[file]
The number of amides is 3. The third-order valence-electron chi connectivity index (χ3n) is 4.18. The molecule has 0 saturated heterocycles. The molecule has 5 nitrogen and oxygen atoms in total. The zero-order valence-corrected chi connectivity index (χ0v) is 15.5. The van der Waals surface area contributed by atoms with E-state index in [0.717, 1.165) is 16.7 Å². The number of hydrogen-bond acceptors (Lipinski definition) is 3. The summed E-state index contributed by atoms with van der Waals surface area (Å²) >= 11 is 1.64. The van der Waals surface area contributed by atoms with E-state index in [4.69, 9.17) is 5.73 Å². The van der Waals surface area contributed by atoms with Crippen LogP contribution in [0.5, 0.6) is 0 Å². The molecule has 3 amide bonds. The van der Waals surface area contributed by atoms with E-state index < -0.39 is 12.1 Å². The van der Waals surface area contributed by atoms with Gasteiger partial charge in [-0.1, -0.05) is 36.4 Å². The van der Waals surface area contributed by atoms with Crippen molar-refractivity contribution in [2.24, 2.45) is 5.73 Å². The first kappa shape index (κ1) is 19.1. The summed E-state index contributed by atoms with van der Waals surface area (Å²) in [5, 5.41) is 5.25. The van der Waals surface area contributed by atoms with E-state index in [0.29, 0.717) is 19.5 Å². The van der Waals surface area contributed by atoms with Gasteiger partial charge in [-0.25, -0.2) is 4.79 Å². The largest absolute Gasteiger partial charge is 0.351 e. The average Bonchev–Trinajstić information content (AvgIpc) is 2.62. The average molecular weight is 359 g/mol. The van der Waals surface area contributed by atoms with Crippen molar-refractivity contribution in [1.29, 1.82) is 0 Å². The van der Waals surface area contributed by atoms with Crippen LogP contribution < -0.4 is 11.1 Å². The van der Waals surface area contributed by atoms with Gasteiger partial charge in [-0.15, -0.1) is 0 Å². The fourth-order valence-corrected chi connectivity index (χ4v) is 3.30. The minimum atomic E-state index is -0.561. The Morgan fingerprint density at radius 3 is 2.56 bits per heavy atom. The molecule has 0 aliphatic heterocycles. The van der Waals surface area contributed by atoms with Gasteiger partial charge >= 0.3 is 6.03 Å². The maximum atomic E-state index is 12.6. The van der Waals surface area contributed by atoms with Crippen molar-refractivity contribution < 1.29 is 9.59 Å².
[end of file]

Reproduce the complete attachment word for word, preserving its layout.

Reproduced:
The number of amides is 3. The third-order valence-electron chi connectivity index (χ3n) is 4.18. The molecule has 0 saturated heterocycles. The molecule has 5 nitrogen and oxygen atoms in total. The zero-order valence-corrected chi connectivity index (χ0v) is 15.5. The van der Waals surface area contributed by atoms with E-state index in [0.717, 1.165) is 16.7 Å². The number of hydrogen-bond acceptors (Lipinski definition) is 3. The summed E-state index contributed by atoms with van der Waals surface area (Å²) >= 11 is 1.64. The van der Waals surface area contributed by atoms with E-state index in [4.69, 9.17) is 5.73 Å². The van der Waals surface area contributed by atoms with Crippen LogP contribution in [0.5, 0.6) is 0 Å². The molecule has 3 amide bonds. The van der Waals surface area contributed by atoms with E-state index < -0.39 is 12.1 Å². The van der Waals surface area contributed by atoms with Gasteiger partial charge in [-0.1, -0.05) is 36.4 Å². The van der Waals surface area contributed by atoms with Crippen molar-refractivity contribution in [2.24, 2.45) is 5.73 Å². The first kappa shape index (κ1) is 19.1. The summed E-state index contributed by atoms with van der Waals surface area (Å²) in [5, 5.41) is 5.25. The van der Waals surface area contributed by atoms with E-state index in [0.29, 0.717) is 19.5 Å². The van der Waals surface area contributed by atoms with Gasteiger partial charge in [-0.25, -0.2) is 4.79 Å². The largest absolute Gasteiger partial charge is 0.351 e. The average Bonchev–Trinajstić information content (AvgIpc) is 2.62. The average molecular weight is 359 g/mol. The van der Waals surface area contributed by atoms with Crippen molar-refractivity contribution in [1.29, 1.82) is 0 Å². The van der Waals surface area contributed by atoms with Crippen LogP contribution < -0.4 is 11.1 Å². The van der Waals surface area contributed by atoms with Gasteiger partial charge in [-0.15, -0.1) is 0 Å². The fourth-order valence-corrected chi connectivity index (χ4v) is 3.30. The minimum atomic E-state index is -0.561. The Morgan fingerprint density at radius 3 is 2.56 bits per heavy atom. The molecule has 0 aliphatic heterocycles. The van der Waals surface area contributed by atoms with Gasteiger partial charge >= 0.3 is 6.03 Å². The maximum atomic E-state index is 12.6. The van der Waals surface area contributed by atoms with Crippen molar-refractivity contribution < 1.29 is 9.59 Å².